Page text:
Monday, 9 November 2015
Someone commented yesterday that this image was 'creative madness'. Ha! Obviously I have no control over what happens in the mind of someone looking at an image and I absolutely wouldn't want to. This is not a conduit model - there's no communication 'of something' from my mind and intentions to any viewer. This is the very thing I love about images, especially ambiguous or symbolic ones. I think of myself as setting up conditions for a person's mind to go on a voyage inside itself.
In terms of the generation of images, or other kinds of creativity, there's often a popular idea that people who make stuff have particularly fecund imaginations, or are 'creative' in a particular way. Anyone who makes things knows, however, that they steal from and are influenced by everything around them all the time. I'm influenced by and consciously/unconsciously drawing on a tradition that's not familiar to many people in my cultural context.
It's a tradition that portrays the human being as a cosmic diagram, mapped onto the universe...
...which uses a diagram of the cosmic man as the foundation of the temple...
...which has skeletons dancing with fleshly humans...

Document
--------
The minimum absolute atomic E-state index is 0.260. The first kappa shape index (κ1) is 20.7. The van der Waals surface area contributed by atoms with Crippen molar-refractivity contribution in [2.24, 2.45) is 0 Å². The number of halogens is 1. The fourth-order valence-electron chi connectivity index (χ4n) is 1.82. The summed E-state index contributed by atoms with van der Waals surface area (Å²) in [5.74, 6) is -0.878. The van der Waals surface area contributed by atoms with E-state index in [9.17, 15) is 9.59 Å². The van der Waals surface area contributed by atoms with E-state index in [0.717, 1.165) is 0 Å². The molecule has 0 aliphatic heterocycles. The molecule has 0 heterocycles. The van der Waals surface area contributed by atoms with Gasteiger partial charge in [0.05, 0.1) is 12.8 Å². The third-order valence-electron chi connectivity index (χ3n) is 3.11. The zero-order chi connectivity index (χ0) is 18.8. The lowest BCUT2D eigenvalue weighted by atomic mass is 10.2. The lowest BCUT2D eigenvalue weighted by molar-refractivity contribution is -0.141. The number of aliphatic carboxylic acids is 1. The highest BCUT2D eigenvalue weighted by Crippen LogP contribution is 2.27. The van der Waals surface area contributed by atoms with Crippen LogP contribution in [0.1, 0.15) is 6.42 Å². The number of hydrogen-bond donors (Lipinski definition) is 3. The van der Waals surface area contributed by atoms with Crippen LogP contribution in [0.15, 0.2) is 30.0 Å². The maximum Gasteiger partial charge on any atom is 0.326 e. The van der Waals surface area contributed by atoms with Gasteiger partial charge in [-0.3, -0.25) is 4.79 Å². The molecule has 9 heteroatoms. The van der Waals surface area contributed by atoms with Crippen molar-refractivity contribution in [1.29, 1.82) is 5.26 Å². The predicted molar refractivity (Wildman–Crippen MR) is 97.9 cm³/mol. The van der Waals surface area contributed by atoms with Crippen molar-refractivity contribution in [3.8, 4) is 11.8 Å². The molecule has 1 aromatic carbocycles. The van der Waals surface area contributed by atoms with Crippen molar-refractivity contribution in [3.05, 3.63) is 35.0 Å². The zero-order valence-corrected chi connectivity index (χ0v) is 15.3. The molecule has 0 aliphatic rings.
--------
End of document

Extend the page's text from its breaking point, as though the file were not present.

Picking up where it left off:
I'm very interested in this part-animal, part-human thing, in a time when we're battling the legacy of Christian ideas of human 'dominion' over the natural world. I remembered it again recently in relation to the Egyptian tradition. How was the relationship between animals and humans seen at a time when the highest powers were seen to take animal, or part-animal, form (and when musical instruments had human heads)?
From my point of view, I'm dealing with the questions that these images raise for me - large questions about the universe, and the place of humans in that universe. And also, I begin to realise, about the beauty and horror of existence. That the condor will peck your eye out as soon as look at you, as well as making a beautiful silhouette in the sky; that your friend can be suddenly and inexplicably taken from you.
'Wild, sensual, raw, alive; showing me the human body in both the maddening limitation of its actuality - muscle, blood, chemicals, brain and bone - and its passionate, empowered glory as the wild and beautiful vehicle we shine through'.
Just in case you were wondering.